Nothing prepares you for that kind of news. Nothing. Bedlam upon bedlam. Heart-wrenching tears and rage simply greeted the modern day war brought to our homestead. To my own blood.
For several years now, I had joined the loud campaign railing against the slaughter of innocent lives by Fulani herdsmen- from Plateau, and louder still when the marauders moved their sceptre of genocidal dance to my home state of Benue, leaving in their wake hundreds of innocent dead, including women and suckling infants, especially earlier this year. Then Enugu, then elsewhere… I had no idea that my family or any of its members would be their next target.
Last Friday (August 5), my elder brother, Obekpa James Onuh, same-father-same-mother as we put it in Nigeria, was macheted by two Fulani herdmen during his visit to our village, Orokam in Benue State. He was riding on a motor bike and going on a visit to a cousin in a nearby village around Adupi, and was just leaving our village Ukalegwu, when two men he identified as middle-aged, gangling Fulani men (near one of their camps in the village), attacked him on the lonely path, one with a big stick, felled him from his bike and the other with a sharp machete, proceeded to hack at his neck as he lay struggling on the ground. He fended off several blows with his left hand and sustained deep cuts to his arm. But before he could make an escape to a nearby house, the machete man gave him a big blow to his forehead. How he managed to run to a nearby house, how he survived the profuse bleeding especially from several severed veins in his arm in a rickety village health centre till the next day and has held on to life in a hospital in Otukpo where he lives, has remained a miracle to us.
So, compatriots, so this is it (deep breath): we are no longer safe even in our ancestral homeland. Place of our peaceful childhood visits, play grounds, farmlands, innocent mischiefs and sacred land of our ancestors around which we have jealously nursed so many sweet reminiscences and visited from time to time. Fulani cattle rearers have set up camps all across our small village after being sent away from the nearby Okpoga village after a series of murder and rape cases followed by incessant clash with locals. But my village as I know it since childhood, is a sedate, lack-back land with locals who greet you quietly and smile from ear to ear. A poor, agrarian community sandwiched between Enugu and Kogi State and claimed by Benue, cocooned by a million and one palm trees, perennially short-changed by pot-bellied politicians and long forgotten by government, yet no one wants trouble.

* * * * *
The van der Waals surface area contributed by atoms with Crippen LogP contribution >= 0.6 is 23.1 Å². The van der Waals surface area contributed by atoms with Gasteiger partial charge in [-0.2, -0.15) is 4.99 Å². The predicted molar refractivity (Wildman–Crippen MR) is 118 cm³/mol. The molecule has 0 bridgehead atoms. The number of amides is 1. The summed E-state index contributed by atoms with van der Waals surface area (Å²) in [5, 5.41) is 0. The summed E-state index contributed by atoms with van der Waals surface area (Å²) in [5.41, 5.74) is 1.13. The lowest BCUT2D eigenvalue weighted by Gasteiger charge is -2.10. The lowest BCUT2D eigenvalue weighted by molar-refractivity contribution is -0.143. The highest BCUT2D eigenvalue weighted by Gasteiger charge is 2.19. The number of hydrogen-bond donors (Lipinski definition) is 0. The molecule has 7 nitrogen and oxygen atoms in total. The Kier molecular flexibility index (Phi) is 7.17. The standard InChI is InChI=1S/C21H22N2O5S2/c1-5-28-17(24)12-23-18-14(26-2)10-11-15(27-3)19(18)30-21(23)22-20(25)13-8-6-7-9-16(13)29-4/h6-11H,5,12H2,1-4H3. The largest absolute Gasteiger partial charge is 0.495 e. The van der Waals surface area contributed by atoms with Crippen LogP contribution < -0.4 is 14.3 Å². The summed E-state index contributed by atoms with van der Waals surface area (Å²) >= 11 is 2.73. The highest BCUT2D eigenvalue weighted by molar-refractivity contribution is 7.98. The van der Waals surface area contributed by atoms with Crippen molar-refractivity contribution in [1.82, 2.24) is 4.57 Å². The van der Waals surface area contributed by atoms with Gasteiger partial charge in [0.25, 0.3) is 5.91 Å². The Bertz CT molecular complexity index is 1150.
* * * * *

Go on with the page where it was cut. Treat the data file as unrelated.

But life sometimes is unfair, so, true to type, the herdsmen, on arrival, came with their baggage of trouble. Besides annexing ancestral lands with the connivance of a local chief, farmlands have been ravaged by their cows, our women have been raped and locals fear the Agatu ‘treatment’ (massacre) may befall them, so they hardly say ‘pim’. I now learnt some murders have occurred but many bury their unfortunate dead in silence, not wanting further trouble, until in recent times when the cattle rearers and the criminal elements among them appeared to have upped their murderous game, become emboldened and clearly stretched their hands beyond the tolerant limits of the fragile elbow.. But clearly, no one knows what next to expect. Scary.
My brother’s case was obviously not a robbery incidence: nothing was taken from him. The bike which belonged to the wife of another cousin, was found the next day at the spot. It is a criminal gang bent on unleashing terror for reasons that absolutely beggars belief, leaving with you with several puzzles.
The security agencies? They are basically looking the other way. Though the case was reported at the local police post, no arrests have been made so far. I hear they are scared of President Buhari’s ‘body language’ and don’t want to hurt the trouble makers.
Dear compatriots, why are herdsmen allowed to bear arms (including AK-47, automatic rifles in day light) and in clear violation of the laws of the land and after so many cases of murder of their hosts across the country? I hear the security forces who should enforce the law are scared of Buhari’s body language.